Temptation and sin | WORLD
Sound journalism, grounded in facts and Biblical truth | Donate

Temptation and sin

BOOKS | Popular book may perpetuate “Side B” errors

Sam Allberry Handout

Temptation and sin
You have {{ remainingArticles }} free {{ counterWords }} remaining. You've read all of your free articles.

Full access isn’t far.

We can’t release more of our sound journalism without a subscription, but we can make it easy for you to come aboard.

Get started for as low as $3.99 per month.

Current WORLD subscribers can log in to access content. Just go to "SIGN IN" at the top right.


Already a member? Sign in.

The Good Book Company recently released an updated and expanded edition of Sam Allberry’s 2013 book, Is God Anti-Gay? Apparently that question felt relevant in the lead-up to the Obergefell decision legalizing gay marriage in 2015. Allberry sold more than 200,000 copies of his original 88-page book, and he’s likely to sell more of his new 121-page edition.

The main gist remains a good one: “God’s message is the same for everyone, irrespective of our sexuality: repent and believe … to find fullness of life in God.” While he doesn’t use the words “Side A Christianity,” he addresses those who promote those values, which include affirming gay identity, gay marriage, and same-sex monogamous relationships within the Church. Allberry writes, “The teaching of Genesis … expanded by Jesus in his own ministry, is that sex is a good gift that God has given exclusively for marriage, and … it must be between one man and one woman.” Allberry goes further, saying, “Scripture is clear in its prohibition of any same-sex sexual activity.”

When it comes to more recent “Side B Christian” errors, Allberry’s analysis is mixed. According to author Denny Burk, Side B Christians affirm “gay identity while eschewing gay sexual behavior.”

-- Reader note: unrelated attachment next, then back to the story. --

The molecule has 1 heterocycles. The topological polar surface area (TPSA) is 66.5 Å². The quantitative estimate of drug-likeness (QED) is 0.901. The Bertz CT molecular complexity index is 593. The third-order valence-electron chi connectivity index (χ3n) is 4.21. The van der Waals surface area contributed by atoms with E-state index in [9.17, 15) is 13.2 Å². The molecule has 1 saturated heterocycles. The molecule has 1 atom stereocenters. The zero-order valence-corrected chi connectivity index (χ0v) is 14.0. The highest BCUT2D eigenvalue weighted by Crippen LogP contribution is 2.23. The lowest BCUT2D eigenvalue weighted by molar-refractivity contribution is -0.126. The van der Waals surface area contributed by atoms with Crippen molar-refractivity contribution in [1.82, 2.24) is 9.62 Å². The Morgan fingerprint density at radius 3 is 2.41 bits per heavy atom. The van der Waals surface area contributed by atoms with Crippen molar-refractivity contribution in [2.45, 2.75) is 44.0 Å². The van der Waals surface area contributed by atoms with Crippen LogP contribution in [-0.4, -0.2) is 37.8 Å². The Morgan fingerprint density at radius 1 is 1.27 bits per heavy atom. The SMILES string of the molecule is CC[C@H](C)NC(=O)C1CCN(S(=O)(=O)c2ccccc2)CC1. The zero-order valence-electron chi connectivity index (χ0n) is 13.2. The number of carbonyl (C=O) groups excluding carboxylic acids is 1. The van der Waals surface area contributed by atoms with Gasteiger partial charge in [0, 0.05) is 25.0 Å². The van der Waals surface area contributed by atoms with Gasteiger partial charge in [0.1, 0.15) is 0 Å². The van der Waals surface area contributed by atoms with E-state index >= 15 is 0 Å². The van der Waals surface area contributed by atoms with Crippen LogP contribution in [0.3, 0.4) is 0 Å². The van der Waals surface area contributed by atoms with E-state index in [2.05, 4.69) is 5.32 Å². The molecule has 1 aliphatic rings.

Allberry avoids the worst of this kind of thinking. Against claims that God can never heal those with same-sex attraction, Allberry says, “Complete change of attractions in this life is ­possible but not promised.” In addition, he does not characterize chaste singleness as beyond the pale.

He speaks less clearly on sexual identity and orientation. Allberry points to Christ’s teaching to explain that sexual sin can occur at the level of thought and emotion in the form of lust. However, he asserts that some same-sex attraction isn’t sin but only temptation. That leaves a crack in the door for the first “lie” Rosaria Butterfield describes in her new book, Five Lies of Our Anti-Christian Age: “that homosexual orientation is morally neutral, separate from one’s sin nature,” and “cannot be repented of....”

When it comes to identity, Allberry avoids the self-descriptor “gay,” which he says “has come to describe a core and defining identity.” Instead he describes himself as “someone who experiences same-sex attraction” and uses the descriptor “SSA Christian.” But as many young Christians struggle today with innumerable shades of ­gender confusion, I suspect teaching them to embrace such a label may affirm the very idea Allberry hopes to avoid: that their identity is based in sexual proclivities prohibited in Scripture.

Allberry is to be commended for his honesty on such a difficult topic. All Christians are sin-attracted, and we benefit from thoughtful resources that help us “repent and believe.” Allberry’s new edition of Is God Anti-Gay? might still be a resource for resisting Side A Christianity. But will it be as helpful for a new generation of Christians seeking to resist Side B errors? That’s a question worth asking.

Emily Whitten

Emily is a book critic and writer for WORLD. She is a World Journalism Institute and University of Mississippi graduate, previously worked at Peachtree Publishers, and developed a mother’s heart for good stories over a decade of homeschooling. Emily resides with her family in Nashville, Tenn.



Please wait while we load the latest comments...